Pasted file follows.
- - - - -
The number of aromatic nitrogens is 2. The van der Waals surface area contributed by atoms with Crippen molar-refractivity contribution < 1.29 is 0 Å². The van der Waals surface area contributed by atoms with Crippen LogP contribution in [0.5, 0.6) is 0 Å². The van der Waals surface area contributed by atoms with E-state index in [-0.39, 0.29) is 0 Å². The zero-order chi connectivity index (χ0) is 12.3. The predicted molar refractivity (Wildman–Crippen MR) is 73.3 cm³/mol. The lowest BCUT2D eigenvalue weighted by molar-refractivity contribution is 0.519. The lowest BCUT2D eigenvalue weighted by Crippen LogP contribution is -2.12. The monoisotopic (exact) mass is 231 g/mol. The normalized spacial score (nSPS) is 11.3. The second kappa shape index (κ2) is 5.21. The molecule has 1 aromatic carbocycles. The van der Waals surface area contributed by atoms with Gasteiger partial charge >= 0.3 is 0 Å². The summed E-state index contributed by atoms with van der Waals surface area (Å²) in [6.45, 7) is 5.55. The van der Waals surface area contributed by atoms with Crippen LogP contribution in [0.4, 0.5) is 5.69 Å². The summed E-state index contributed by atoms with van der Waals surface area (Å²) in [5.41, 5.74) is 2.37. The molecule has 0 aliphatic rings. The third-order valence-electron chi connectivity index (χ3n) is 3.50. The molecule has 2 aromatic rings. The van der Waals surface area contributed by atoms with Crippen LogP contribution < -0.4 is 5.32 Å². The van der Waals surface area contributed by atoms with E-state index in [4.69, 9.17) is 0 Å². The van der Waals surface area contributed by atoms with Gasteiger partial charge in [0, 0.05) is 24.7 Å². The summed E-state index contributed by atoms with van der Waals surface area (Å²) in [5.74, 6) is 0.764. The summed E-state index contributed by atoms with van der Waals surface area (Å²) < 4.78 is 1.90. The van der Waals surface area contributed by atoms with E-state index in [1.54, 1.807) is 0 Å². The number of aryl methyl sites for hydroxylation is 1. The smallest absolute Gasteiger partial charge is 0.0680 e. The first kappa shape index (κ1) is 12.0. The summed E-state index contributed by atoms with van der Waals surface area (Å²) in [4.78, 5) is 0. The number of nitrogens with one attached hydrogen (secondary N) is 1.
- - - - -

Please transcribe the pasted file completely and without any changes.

The number of aromatic nitrogens is 2. The van der Waals surface area contributed by atoms with Crippen molar-refractivity contribution < 1.29 is 0 Å². The van der Waals surface area contributed by atoms with Crippen LogP contribution in [0.5, 0.6) is 0 Å². The van der Waals surface area contributed by atoms with E-state index in [-0.39, 0.29) is 0 Å². The zero-order chi connectivity index (χ0) is 12.3. The predicted molar refractivity (Wildman–Crippen MR) is 73.3 cm³/mol. The lowest BCUT2D eigenvalue weighted by molar-refractivity contribution is 0.519. The lowest BCUT2D eigenvalue weighted by Crippen LogP contribution is -2.12. The monoisotopic (exact) mass is 231 g/mol. The normalized spacial score (nSPS) is 11.3. The second kappa shape index (κ2) is 5.21. The molecule has 1 aromatic carbocycles. The van der Waals surface area contributed by atoms with Gasteiger partial charge >= 0.3 is 0 Å². The summed E-state index contributed by atoms with van der Waals surface area (Å²) in [6.45, 7) is 5.55. The van der Waals surface area contributed by atoms with Crippen LogP contribution in [0.4, 0.5) is 5.69 Å². The summed E-state index contributed by atoms with van der Waals surface area (Å²) in [5.41, 5.74) is 2.37. The molecule has 0 aliphatic rings. The third-order valence-electron chi connectivity index (χ3n) is 3.50. The molecule has 2 aromatic rings. The van der Waals surface area contributed by atoms with Crippen LogP contribution < -0.4 is 5.32 Å². The van der Waals surface area contributed by atoms with E-state index in [4.69, 9.17) is 0 Å². The van der Waals surface area contributed by atoms with Gasteiger partial charge in [0, 0.05) is 24.7 Å². The summed E-state index contributed by atoms with van der Waals surface area (Å²) in [5.74, 6) is 0.764. The summed E-state index contributed by atoms with van der Waals surface area (Å²) < 4.78 is 1.90. The van der Waals surface area contributed by atoms with E-state index in [1.54, 1.807) is 0 Å². The number of aryl methyl sites for hydroxylation is 1. The smallest absolute Gasteiger partial charge is 0.0680 e. The first kappa shape index (κ1) is 12.0. The summed E-state index contributed by atoms with van der Waals surface area (Å²) in [4.78, 5) is 0. The number of nitrogens with one attached hydrogen (secondary N) is 1.